Youth Leadership and Role of Youth Leaders in the Digital Age in promoting peace, Human Rights and Democracy was thoroughly discussed at Kilole Hotel in Bishoftu Town yesterday. The issues were facilitated by two professionals (Trainers); one in leadership and the other in legal matters both with vast experience in the context in Oromia Regional State and the country. The participants of the training were CDCB staff and Volunteers and the youth drawn mostly from the media (both regular and social media) that can positively influence the public on Human Rights, Rule of Law, Democracy and Peace in Oromia and the country at large. The event is part of the project under implementation by the Center for Development and Capacity Building (CDCB) in partnership with National Endowment for Democracy (NED).
The six-day training is tailored to the context covering major topics: Youth Leadership for positive change, Human Rights, Rule of Law and Good Governance, Conflict Sensitive Reporting and Digital Advocacy Strategy, Media, Information and Digital Literacy and Socail media for Professional Use and Technical Verification. At the end of the training participants will develop an action plan for the future.
In the first training session, Leadership was defined as “Leadership is a social process that enables people to work together as a cohesive group to produce collective results”. It was further explained that it is the process of influencing followers to achieve a given vision which means there should be a delineated goal or direction to lead.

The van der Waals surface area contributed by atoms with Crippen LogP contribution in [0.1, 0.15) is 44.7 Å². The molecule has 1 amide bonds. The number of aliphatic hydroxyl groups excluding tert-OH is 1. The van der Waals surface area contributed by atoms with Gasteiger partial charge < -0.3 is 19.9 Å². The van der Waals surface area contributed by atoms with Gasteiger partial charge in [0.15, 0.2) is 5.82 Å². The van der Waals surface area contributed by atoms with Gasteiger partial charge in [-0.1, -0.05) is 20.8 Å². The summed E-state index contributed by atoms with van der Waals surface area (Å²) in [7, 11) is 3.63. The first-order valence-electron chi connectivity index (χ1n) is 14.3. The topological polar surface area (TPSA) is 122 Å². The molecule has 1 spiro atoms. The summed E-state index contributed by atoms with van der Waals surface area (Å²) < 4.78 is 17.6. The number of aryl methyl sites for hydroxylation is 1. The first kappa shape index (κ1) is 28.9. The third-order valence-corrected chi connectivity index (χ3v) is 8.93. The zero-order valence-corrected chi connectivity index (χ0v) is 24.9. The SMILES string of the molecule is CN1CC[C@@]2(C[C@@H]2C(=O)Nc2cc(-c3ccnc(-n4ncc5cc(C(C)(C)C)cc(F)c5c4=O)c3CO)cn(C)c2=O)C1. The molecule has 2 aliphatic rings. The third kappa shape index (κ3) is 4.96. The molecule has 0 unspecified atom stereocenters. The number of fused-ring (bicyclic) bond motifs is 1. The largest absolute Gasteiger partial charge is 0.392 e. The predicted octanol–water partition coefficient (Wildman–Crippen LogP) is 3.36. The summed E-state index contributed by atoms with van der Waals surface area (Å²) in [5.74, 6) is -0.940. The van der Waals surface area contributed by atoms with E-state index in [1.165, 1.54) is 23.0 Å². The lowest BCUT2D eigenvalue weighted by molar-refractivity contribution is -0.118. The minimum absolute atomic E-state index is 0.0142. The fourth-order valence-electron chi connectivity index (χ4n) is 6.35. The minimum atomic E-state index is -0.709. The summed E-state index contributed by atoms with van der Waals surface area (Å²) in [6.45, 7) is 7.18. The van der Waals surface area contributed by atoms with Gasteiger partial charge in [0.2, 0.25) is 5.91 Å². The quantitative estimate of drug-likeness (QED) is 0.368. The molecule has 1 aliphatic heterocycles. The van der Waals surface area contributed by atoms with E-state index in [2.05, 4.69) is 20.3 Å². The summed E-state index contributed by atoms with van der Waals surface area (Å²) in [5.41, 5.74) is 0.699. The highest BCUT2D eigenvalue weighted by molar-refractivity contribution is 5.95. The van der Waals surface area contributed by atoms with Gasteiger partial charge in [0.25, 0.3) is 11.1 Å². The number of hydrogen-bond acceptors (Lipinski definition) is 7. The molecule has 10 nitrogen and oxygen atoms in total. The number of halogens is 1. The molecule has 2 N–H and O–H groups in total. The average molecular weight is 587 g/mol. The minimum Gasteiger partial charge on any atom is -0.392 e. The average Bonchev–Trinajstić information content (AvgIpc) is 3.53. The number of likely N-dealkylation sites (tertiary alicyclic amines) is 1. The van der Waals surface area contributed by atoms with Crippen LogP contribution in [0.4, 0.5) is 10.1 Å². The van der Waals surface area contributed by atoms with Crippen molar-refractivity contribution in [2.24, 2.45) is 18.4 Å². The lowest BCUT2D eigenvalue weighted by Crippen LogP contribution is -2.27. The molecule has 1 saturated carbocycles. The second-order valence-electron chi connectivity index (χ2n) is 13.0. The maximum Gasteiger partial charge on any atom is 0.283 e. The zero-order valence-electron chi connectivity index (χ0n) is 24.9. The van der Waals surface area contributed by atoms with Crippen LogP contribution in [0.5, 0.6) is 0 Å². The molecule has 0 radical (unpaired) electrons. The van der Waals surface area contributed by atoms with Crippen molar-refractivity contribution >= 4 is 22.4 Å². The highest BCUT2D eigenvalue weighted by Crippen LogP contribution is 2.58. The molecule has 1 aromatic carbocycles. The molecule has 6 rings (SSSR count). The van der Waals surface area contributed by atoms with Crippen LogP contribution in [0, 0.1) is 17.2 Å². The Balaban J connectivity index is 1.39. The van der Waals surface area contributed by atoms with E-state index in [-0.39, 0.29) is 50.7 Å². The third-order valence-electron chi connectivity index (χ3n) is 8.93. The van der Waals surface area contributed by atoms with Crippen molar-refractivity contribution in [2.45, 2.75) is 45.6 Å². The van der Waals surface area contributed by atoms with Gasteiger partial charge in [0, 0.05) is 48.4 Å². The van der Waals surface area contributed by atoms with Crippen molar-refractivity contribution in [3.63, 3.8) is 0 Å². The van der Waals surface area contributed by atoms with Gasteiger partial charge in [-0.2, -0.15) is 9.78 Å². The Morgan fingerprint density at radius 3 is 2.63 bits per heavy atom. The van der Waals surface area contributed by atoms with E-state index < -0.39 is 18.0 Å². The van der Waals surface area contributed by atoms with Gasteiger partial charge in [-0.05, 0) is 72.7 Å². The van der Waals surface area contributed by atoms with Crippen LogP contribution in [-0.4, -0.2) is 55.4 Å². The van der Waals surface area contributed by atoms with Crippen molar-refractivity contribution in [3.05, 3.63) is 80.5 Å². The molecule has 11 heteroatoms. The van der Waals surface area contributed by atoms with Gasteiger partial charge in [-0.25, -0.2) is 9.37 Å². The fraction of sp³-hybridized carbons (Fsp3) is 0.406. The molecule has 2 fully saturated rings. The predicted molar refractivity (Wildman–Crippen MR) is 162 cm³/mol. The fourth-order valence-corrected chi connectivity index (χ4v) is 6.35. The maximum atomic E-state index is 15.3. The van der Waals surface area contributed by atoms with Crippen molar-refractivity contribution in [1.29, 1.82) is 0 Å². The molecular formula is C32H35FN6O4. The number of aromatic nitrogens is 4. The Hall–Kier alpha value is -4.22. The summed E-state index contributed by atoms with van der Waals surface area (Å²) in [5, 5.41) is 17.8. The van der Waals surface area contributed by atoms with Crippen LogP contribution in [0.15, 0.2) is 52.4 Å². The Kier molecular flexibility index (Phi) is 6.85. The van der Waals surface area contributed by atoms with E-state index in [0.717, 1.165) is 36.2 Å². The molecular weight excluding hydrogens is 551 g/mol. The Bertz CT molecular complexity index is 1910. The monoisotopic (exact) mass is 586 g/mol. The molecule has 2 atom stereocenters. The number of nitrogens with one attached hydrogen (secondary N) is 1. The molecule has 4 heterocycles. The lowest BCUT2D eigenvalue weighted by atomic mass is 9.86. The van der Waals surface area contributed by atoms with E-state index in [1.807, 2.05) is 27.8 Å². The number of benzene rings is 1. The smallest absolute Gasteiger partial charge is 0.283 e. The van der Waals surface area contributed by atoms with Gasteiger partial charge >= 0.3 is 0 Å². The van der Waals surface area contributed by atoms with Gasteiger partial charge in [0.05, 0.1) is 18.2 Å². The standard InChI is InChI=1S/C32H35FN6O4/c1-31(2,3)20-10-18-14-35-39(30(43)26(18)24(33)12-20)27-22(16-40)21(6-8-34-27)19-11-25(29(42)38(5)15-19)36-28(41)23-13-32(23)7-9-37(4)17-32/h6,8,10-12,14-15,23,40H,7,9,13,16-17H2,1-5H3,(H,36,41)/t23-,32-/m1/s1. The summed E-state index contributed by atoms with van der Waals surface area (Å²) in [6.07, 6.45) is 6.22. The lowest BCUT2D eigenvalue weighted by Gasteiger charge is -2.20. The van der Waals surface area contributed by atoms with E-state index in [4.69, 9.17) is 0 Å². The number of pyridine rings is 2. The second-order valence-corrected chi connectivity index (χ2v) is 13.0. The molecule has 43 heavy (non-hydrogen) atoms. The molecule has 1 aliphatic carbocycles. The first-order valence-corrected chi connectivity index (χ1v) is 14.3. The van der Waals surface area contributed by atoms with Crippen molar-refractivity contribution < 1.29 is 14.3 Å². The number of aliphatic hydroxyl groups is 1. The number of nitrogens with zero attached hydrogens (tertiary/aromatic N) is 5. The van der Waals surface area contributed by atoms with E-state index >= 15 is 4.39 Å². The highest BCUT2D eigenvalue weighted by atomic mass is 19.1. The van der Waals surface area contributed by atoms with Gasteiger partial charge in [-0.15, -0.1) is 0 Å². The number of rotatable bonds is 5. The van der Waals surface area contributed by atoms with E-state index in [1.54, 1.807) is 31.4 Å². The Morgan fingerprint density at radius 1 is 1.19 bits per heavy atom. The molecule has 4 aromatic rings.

The second presentation was made and discussion held over was Human Rights, Rule of Law and Good Governance by the Professional of the Law who is well versed theoretically and in practice by virtue of serving in the courts. He is well aware of sensitive wrong practices done so may be unaware of the bad consequences and/or done out of emotions without meeting due process of the law. The trainer added that such bad incidents were repeated here and there having repercussions on communities with the potential to dissociate the public and the government.
Different cases documented by the Ethiopian Human Rights commission were presented for evidence-based discussion that demonstrated the severity of the issues and the need for continued engagement.
The discussion has been arranged to continue throughout the week on similar issues of Advocacy Strategy for Youth Empowerment; Conflict Sensitive Reporting; and Media, Information and Digital Literacy.